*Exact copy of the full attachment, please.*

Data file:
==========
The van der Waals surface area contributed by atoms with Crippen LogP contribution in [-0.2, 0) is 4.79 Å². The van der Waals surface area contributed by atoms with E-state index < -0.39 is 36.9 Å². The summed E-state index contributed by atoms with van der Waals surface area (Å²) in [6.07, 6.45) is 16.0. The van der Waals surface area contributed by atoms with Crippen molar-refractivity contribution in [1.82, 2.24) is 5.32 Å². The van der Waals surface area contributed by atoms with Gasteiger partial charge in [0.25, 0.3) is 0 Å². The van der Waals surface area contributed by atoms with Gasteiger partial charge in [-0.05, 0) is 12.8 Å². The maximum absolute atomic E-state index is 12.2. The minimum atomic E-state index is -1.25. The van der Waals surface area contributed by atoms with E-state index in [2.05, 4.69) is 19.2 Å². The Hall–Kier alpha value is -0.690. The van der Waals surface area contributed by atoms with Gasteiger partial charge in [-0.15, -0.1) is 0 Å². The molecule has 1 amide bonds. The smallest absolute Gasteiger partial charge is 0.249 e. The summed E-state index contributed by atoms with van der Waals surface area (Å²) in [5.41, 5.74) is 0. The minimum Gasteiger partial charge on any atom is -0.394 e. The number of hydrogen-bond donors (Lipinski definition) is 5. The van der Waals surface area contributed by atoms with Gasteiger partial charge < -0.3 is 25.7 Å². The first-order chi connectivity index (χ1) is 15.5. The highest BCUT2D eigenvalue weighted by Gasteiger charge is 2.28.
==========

The van der Waals surface area contributed by atoms with Crippen LogP contribution in [-0.2, 0) is 4.79 Å². The van der Waals surface area contributed by atoms with E-state index < -0.39 is 36.9 Å². The summed E-state index contributed by atoms with van der Waals surface area (Å²) in [6.07, 6.45) is 16.0. The van der Waals surface area contributed by atoms with Crippen molar-refractivity contribution in [1.82, 2.24) is 5.32 Å². The van der Waals surface area contributed by atoms with Gasteiger partial charge in [0.25, 0.3) is 0 Å². The van der Waals surface area contributed by atoms with Gasteiger partial charge in [-0.05, 0) is 12.8 Å². The maximum absolute atomic E-state index is 12.2. The minimum atomic E-state index is -1.25. The van der Waals surface area contributed by atoms with E-state index in [2.05, 4.69) is 19.2 Å². The Hall–Kier alpha value is -0.690. The van der Waals surface area contributed by atoms with Gasteiger partial charge in [-0.15, -0.1) is 0 Å². The molecule has 1 amide bonds. The smallest absolute Gasteiger partial charge is 0.249 e. The summed E-state index contributed by atoms with van der Waals surface area (Å²) in [5.41, 5.74) is 0. The minimum Gasteiger partial charge on any atom is -0.394 e. The number of hydrogen-bond donors (Lipinski definition) is 5. The van der Waals surface area contributed by atoms with Gasteiger partial charge < -0.3 is 25.7 Å². The first-order chi connectivity index (χ1) is 15.5. The highest BCUT2D eigenvalue weighted by Gasteiger charge is 2.28.